Workforce coordinator will build bridges for ‘new Mainers’
PRESQUE ISLE, Maine — Victoire Liwanga recently became workforce development coordinator for New Mainers at Northern Maine Community College.
Originally from the Democratic Republic of Congo, she will continue efforts began by the Northern Maine Growth Initiative — a task force comprised of local business and community leaders — to build connections to the refugee community in Maine and provide resources and support to families seeking to build a life in Northern Maine.
The new position is partially grant-funded through a Community Development Block Grant submitted by the City of Presque Isle and a Maine Community College System Workforce Development Innovation grant. Although originally designed as a two-year position, the college aims to establish a permanent role to support this critical effort.
According to the Greater Portland Immigrant Welcome Center, “New Mainers” are immigrants or refugees currently living in Maine.
“Our community needs to attract residents and families looking to get an education, join the workforce, and build a life and a future. Aroostook is a special place, and there are New Mainers looking for a community like ours, with great schools, jobs, safe neighborhoods, and beautiful nature,” said NMCC President Tim Crowley.
“Many of these families currently live in central and southern Maine, and Aroostook County’s geography makes it challenging for them to learn about our community,” Crowley said. “That’s why we’ve hired Victoire. She’s helping build a bridge, and her experience, connections, and skills make her uniquely qualified.”
Liwanga brings an extensive background in community-building and working with diverse populations in Maine and internationally. She left a professional career when her family chose to leave the Congo; she needed to learn English when she arrived in Maine in order to pick up where she left off professionally.
She is now bilingual and has prior education background in financial management. In Portland, she worked with nonprofits, Catholic Charities, Maine Public and the Portland Adult Education Program. Prior to emigrating, she worked with the World Bank Group and the African Development Bank.
“This is my opportunity to give back to the community that helped me,” Liwanga said. “Without our community we would not be where we are. These people are my second family, and this is an opportunity to work as a bridge to the great things Aroostook has to offer.”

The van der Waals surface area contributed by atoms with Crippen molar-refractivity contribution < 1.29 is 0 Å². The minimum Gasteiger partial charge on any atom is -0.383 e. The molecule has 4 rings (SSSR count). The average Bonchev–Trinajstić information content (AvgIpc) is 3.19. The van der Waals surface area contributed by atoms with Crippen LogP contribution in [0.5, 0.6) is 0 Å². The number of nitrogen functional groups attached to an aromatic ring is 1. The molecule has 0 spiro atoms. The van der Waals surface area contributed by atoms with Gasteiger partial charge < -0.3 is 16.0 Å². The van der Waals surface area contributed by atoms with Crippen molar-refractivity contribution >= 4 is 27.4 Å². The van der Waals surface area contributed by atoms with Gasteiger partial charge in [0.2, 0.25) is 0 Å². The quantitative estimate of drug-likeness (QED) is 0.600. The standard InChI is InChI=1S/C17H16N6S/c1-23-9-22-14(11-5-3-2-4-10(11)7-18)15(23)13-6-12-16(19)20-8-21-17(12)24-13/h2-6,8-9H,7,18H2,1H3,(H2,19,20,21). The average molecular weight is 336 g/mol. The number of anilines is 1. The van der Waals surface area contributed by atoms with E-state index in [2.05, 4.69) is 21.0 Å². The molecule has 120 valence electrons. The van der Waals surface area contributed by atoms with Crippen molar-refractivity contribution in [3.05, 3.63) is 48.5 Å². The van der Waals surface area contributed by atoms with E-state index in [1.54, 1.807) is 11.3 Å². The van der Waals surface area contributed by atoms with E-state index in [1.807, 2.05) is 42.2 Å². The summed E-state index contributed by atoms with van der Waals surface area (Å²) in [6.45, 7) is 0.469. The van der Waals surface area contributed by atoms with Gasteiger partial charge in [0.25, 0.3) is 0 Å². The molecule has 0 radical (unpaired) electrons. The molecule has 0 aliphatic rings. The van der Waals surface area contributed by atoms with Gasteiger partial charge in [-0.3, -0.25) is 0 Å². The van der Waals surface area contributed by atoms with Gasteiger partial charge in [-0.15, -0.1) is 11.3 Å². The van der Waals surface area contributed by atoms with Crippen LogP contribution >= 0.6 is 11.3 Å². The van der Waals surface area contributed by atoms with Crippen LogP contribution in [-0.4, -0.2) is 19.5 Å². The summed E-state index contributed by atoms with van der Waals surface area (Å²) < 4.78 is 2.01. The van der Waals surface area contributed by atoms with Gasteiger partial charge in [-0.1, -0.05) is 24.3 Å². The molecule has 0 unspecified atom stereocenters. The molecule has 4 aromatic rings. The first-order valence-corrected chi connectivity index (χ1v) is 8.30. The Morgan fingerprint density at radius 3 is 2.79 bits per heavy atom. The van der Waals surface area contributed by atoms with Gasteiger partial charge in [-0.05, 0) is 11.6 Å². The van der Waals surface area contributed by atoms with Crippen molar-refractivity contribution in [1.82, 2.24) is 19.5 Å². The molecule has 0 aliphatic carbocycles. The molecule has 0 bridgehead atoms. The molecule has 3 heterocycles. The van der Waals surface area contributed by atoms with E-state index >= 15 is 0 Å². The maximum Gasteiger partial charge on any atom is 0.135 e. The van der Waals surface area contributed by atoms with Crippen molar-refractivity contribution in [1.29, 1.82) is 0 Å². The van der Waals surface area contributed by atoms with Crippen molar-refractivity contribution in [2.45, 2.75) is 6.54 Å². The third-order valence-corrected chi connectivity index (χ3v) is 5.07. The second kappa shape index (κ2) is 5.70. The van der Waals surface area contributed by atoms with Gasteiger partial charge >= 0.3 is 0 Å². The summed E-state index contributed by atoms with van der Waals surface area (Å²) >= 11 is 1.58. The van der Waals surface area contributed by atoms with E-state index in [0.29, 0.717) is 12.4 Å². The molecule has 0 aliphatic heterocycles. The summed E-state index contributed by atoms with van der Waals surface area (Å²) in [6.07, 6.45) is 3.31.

Since moving to Maine her family relied on guidance and connections from the New Mainer Resource Center, Catholic Charities and the City of Portland.
Liwanga will be based in Portland and will travel to Presque Isle as needed. She recently toured the college campus, including family housing and the nursing and emergency medical services simulation labs, and met with the admissions team to learn about how students find programs that match their skills and interests.
She plans to begin by creating an assessment tool to identify the needs of the community and new Mainers.
“Portland is so busy right now and needs more housing available. People face problems getting housing, especially New Mainers, and this situation could be removed in a smaller community that can also provide access to education and jobs. Come and see what we have to offer. We can make those connections and open doors.”
According to the American Immigration Council, 4 percent of Maine residents are immigrants and 7 percent of residents have at least one immigrant parent. Each year refugees and asylum-seekers move to Maine from multiple countries, including Somalia, Iraq, The Democratic Republic of Congo, Republic of Congo, Angola, Rwanda, and Sudan. While these communities often find access to resources in urban centers like Portland, many seek smaller towns or rural communities for the long-term.
“Part of Victoire’s work is raising awareness in the New Mainer community, but the other part is helping our community prepare for residents and families from diverse backgrounds,” Crowley said. “She’ll be working with housing, transportation, ACAP, business owners, and residents to understand how to welcome New Mainers into the community, and what to expect.”